The recent announcement that we finally found the body of English King Richard III (r. 1483-1485) has brought loads of press coverage to the medieval period and to warfare. Here is quick primer on Richard, how we are certain it was his body, and how he died.
Who was Richard III?
The best context that Americans may have for Richard was he was a direct descendant of Edward I (r. 1272-1307), known to most as Edward Longshanks from his appearance in Braveheart (1995). Richard only lived to age 32 and reigned as king for the last two years of his life. Before that, he spent much of his twenties fighting wars, seeing action throughout modern-day France and Scotland.1 With successful military actions comes fame and glory, and Richard received similar attention to modern-day Prince Harry fighting in Afghanistan.
However, during his brief reign, Richard lost much of his support through his political actions, as he executed other heirs to the throne. This sparked a rebellion, resulting in Henry Tudor defeating Richard at the Battle of Bosworth (1485). The scene was dramatic, featuring betrayal by one of Richard’s allies in the heat of the battle. The king died charging toward Henry for a final confrontation.2 Shakespeare immortalized the moment before Richard charged his opponent, yelling, “A horse, a horse, my kingdom for a horse!”
How are we sure this was Richard III?
After Richard died, he received an unceremonious burial and for hundreds of years, we have lived with the version of the fallen king depicted by his usurpers, giving us the image of a murderous, hunchback king that England was better off with dead. This version of history may be disputable, but the point is that most vanquished leaders receive less than glorious burials. Richard received his burial at Greyfiars friary, which had since become a modern-day parking lot. However, until recently, the exact location was lost to history.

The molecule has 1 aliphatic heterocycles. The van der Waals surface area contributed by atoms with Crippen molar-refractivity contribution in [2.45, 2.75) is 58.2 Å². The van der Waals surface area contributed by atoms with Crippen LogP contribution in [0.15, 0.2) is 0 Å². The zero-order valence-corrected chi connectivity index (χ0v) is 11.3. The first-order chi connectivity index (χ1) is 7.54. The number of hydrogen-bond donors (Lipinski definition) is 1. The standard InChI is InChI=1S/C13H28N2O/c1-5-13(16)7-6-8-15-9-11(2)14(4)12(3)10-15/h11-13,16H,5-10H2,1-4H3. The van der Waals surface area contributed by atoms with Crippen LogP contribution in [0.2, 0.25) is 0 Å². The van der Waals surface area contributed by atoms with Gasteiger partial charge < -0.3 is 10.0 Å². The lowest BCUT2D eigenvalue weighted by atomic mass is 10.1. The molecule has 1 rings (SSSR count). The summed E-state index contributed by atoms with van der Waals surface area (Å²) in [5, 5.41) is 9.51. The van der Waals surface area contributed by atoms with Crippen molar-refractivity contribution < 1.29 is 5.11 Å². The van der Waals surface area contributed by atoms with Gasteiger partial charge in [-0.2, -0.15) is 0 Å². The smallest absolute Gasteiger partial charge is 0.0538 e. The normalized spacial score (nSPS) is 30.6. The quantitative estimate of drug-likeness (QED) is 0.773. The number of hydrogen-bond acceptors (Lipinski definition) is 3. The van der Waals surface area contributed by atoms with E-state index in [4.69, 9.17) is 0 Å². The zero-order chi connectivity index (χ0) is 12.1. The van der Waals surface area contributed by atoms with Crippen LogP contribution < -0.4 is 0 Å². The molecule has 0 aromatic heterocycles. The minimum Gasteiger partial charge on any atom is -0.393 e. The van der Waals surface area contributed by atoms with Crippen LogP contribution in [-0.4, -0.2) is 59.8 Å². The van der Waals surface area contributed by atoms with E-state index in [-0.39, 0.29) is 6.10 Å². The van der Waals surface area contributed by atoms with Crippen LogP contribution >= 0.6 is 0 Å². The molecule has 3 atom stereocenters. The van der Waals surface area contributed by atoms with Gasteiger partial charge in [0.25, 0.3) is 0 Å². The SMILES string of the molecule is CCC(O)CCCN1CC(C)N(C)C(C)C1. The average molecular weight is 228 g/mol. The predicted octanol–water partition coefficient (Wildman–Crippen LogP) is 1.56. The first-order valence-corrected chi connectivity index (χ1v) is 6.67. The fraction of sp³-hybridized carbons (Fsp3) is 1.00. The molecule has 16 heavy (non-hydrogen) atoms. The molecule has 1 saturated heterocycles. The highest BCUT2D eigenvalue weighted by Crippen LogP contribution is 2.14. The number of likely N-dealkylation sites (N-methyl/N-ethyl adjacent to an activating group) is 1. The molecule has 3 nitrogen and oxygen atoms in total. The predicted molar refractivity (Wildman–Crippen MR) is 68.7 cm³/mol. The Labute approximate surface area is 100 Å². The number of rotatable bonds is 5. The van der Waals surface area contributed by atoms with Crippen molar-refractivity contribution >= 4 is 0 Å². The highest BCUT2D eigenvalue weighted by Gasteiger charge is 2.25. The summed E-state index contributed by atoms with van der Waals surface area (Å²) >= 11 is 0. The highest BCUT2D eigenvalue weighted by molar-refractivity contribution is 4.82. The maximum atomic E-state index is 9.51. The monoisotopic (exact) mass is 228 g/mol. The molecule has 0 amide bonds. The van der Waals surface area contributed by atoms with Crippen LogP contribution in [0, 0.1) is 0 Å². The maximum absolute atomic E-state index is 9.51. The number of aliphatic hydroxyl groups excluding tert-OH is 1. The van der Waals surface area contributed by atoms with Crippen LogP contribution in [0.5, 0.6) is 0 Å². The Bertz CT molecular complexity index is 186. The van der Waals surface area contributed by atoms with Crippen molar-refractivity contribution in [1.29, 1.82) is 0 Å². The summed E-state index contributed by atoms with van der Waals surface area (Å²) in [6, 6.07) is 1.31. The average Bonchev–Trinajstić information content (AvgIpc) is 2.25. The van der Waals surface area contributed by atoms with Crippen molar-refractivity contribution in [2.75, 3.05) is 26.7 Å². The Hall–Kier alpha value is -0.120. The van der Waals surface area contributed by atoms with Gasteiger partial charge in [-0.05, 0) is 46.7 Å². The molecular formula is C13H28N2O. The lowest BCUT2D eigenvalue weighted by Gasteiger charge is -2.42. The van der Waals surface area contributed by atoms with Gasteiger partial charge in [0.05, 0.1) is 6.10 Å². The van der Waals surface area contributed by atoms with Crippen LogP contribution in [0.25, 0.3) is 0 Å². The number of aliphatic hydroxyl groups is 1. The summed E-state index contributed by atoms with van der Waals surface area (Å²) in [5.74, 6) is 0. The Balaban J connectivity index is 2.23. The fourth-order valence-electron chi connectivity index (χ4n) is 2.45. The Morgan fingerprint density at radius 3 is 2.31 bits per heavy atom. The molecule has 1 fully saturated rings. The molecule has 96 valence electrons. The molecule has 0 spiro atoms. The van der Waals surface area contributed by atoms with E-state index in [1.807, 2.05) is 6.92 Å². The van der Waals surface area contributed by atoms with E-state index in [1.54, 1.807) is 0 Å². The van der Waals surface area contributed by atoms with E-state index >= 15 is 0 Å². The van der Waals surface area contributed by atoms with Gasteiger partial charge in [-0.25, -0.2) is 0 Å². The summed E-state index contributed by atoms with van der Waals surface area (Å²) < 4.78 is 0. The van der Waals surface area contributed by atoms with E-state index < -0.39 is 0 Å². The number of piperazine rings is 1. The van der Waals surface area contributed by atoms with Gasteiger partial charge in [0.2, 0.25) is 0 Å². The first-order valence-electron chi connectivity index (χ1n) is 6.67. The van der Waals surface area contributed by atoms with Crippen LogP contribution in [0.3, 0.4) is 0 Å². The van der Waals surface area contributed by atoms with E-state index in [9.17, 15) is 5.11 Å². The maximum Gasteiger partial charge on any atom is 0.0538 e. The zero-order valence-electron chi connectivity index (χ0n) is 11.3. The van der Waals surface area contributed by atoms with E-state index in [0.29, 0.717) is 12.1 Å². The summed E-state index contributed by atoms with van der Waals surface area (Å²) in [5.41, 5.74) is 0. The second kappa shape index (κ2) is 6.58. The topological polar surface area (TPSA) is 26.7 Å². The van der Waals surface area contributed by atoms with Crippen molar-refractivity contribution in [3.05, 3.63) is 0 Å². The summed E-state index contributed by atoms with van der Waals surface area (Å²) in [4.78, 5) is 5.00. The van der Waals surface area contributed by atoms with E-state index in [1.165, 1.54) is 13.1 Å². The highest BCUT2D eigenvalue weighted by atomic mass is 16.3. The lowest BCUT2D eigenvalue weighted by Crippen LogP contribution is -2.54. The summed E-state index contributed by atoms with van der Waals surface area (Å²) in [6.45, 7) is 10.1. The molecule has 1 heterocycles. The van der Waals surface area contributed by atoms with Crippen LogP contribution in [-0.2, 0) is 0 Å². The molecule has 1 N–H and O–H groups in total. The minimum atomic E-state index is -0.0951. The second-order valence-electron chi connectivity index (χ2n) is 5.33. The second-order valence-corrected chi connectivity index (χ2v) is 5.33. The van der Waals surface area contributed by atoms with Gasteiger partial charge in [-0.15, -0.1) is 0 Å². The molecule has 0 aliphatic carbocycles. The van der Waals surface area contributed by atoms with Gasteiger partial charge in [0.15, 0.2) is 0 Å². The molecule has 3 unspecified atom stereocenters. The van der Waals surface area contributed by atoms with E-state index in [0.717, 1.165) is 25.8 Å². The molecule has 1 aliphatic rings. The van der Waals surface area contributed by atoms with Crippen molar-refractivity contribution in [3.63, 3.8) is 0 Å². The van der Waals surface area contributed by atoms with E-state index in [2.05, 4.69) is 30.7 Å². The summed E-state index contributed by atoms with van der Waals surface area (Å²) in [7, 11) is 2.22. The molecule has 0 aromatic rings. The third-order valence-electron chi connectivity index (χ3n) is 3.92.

Archaeologists uncovered the body last summer and they theorized it might be Richard based on battle scars and signs of scoliosis, features of the battle-hardened king often depicted as a hunchback. However, the real evidence came after the conclusion of a DNA test with Canadian Michael Ibsen, direct descendant of Richard’s sister. Yes, someone had to make that phone call.
How did Richard die?
The body had multiple wounds, but archaeologists believe that two blows to the head are what killed Richard. The weapons of death appear to be a sword and a halberd, a 6 ft spear with an ax at the end. Rising to popularity in Switzerland, the weapon migrated throughout Europe and eventually to England. It was suitable for thrusting and swinging.3
If Richard did perform his famous charge, a halberd would have been ideal for bringing down the mounted king by a mere infantryman. The other option is for another cavalryman to chase down the king, using a sword to bring him down.
There are also multiple wounds all over the body, which suggest postmortem mutilation. The medieval record tells us that usurpers did drag the body around and put it on display.
In terms of archaeological discoveries, this is a remarkable one, as the vanquished king has remained buried for over half a millennium.
- Sean McGlynn, “Richard III,” in The Oxford Encyclopedia of Medieval Warfare and Technology, edited by Clifford J. Rogers (Oxford: Oxford University Press, 2010), 3:175-176. [↩]
- Ibid., 3:176. [↩]
- Description and image comes from Kelly DeVries and Robert Douglas Smith, Medieval Military Technology, 2nd ed. (North York: University of Toronto Press, 2012), 29. [↩]